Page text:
The Longmen Shan Foreland Basin developed as a flexural foredeep during the Late Triassic Indosinian orogeny, spanning the time period c. 227±206 Ma. The basin fill can be divided into three tectonostratigraphic units overlying a basal megasequence boundary, and is superimposed on the Palaeozoic±Middle Triassic (Anisian) carbonate-dominated margin of the South China Block. The remains of the load system responsible for flexure of the South China foreland can be seen in the Songpan-Ganzi Fold Belt and Longmen Shan Thrust Belt. Early in its history the Longmen Shan Foreland Basin extended well beyond its present northwestern boundary along the trace of the Pengguan Fault, to at least the palinspastically restored position of the Beichuan Fault.The basal boundary of the foreland basin megasequence is a good candidate for a flexural forebulge unconformity, passing from conformity close to the present trace of the Beichuan Fault to a karstified surface towards the southeast. The overlying tectonostratigraphic unit shows establishment and drowning of a distal margin carbonate ramp and sponge build-up, deepening into offshore marine muds, followed by progradation of marginal marine siliciclastics, collectively reminiscent of the Alpine underfilled trinity of Sinclair (1997). Tectonostratigraphic unit 2 is marked by the severing of the basin's oceanic connection, a major lake flooding and the gradual establishment of major deltaic-paralic systems that prograded from the eroding Longmen Shan orogen. The third tectonostratigraphic unit is typified by coarse, proximal conglomerates, commonly truncating underlying rocks, which fine upwards into lacustrine shales.The foreland basin stratigraphy has been further investigated using a simple analytical model based on the deflection by supracrustal loads of a continuous elastic plate overlying a fluid substratum. Load configurations have been partly informed by field geology and constrained by maximum elevations and topographic profiles of present-day mountain belts. The closest match between model predictions and stratigraphic observations is for a relatively rigid plate with flexural rigidity on the order of 5 Â 10 23 to 5 Â 10 24 N m (equivalent elastic thickness of c. 43±54 km). The orogenic load system initially (c. 227±220 Ma) advanced rapidly (>15 mm yr À1 ) towards the South China Block in the Carnian, associated with the rapid closure of the Songpan-Ganzi ocean, before slowing to < 5 mm yr À1 during the sedimentation of the upper two tectonostratigraphic units (c. 220±206 Ma).
Abstract. From 12 to 14 August 2010, heavy rainstorms occurred in the Sichuan province in SW China in areas which were affected by the 2008 Wenchuan Earthquake, inducing catastrophic debris flows. This disaster is named as "the 8.13 debris flows". The results of the research presented in this paper show that the 8.13 debris flows are characterized by a simultaneous occurrence, rapid-onsets, destructive impacts, and disaster chain effects. They are located along the seismic fault, because the source materials mainly originate from loose deposits of landslides which were triggered by the Wenchuan Earthquake. The presence of large amounts of these loose materials on the slopes and the development of high intensity rainfall events are the main causes for the formation of these debris flows. The study of the 8.13 debris flows can provide a benchmark for the analysis of the long-term evolution of these debris flows in order to make proper engineering decisions. A flexible drainage system is proposed in this paper as a preventive measure to mitigate the increasing activity of these debris flows in the earthquakeaffected area.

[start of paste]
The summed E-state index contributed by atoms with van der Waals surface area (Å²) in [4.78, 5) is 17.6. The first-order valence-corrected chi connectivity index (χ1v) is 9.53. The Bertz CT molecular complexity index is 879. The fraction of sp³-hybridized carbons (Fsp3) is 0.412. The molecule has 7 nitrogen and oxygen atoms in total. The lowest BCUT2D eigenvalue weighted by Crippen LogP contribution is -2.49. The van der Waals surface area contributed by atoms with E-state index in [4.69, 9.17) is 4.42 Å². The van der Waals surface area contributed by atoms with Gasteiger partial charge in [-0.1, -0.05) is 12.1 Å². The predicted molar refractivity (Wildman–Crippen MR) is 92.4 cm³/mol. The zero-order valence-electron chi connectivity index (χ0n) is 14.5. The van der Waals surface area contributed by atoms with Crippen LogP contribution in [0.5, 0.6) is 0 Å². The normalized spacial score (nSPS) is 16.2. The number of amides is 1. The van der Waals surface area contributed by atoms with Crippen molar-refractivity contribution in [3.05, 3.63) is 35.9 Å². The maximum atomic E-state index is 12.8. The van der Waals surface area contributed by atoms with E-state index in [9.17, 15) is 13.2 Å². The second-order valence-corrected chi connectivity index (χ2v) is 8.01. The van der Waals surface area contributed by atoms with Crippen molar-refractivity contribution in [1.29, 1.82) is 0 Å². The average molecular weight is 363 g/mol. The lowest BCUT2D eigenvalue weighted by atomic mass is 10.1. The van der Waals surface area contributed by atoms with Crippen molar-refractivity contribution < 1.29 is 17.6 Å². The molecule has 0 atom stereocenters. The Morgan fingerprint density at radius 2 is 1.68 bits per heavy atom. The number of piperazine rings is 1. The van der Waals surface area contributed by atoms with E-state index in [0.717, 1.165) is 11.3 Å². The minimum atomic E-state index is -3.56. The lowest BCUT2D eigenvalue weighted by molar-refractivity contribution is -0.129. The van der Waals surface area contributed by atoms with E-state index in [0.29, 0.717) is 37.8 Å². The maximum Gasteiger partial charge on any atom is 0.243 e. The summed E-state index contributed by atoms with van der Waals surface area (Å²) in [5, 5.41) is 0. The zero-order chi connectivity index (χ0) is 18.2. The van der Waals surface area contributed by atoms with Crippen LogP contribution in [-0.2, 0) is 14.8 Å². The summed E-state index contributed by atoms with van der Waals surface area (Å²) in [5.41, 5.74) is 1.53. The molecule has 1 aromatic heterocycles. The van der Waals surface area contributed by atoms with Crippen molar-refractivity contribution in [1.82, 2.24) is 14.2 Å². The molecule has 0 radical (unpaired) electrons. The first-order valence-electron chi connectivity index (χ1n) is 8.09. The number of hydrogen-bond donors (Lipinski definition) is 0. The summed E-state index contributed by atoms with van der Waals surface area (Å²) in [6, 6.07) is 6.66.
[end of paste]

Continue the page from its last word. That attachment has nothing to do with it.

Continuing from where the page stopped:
The 5.12 Wenchuan Earthquake in 2008 induced hundreds of large-scale landslides. This paper systematically analyzes 112 large-scale landslides (surface area > 50000 m 2 ), which were identified by interpretation of remote sensing imagery and field investigations. The analysis suggests that the distribution of large-scale landslides is affected by the following four factors: (a) distance effect: 80% of studied large-scale landslides are located within a distance of 5 km from the seismic faults. The farther the distance to the faults, the lower the number of large-scale landslides; (b) locked segment effect: the large-scale landslides are mainly located in five concentration zones closely related with the crossing, staggering and transfer sections between one seismic fault section and the next one, as well as the end of the NE fault section. The zone with the highest concentration was the Hongbai-Chaping segment, where a great number of large-scale landslides including the two largest landslides were located. The second highest concentration of large-scale landslides was observed in the Nanba-Donghekou segment at the end of NE fault, where the Donghekou landslide and the Woqian landslide occurred; (c) Hanging wall effect: about 70% of the large-scale landslides occurred on the hanging wall of the seismic faults; and (d) direction effect: in valleys perpendicular to the seismic faults, the density of large-scale landslides on the slopes facing the seismic wave is obviously higher than that on the slopes dipping in the same direction as the direction of propagation of the seismic wave. Meanwhile, it is found that the sliding and moving directions of large-scale landslides are related to the staggering direction of the faults in each section. In Qingchuan County where the main fault activity was horizontal twisting and staggering, a considerable number of landslides showed the feature of sliding and moving in NE direction which coincides with the staggering direction of the seismic faults.
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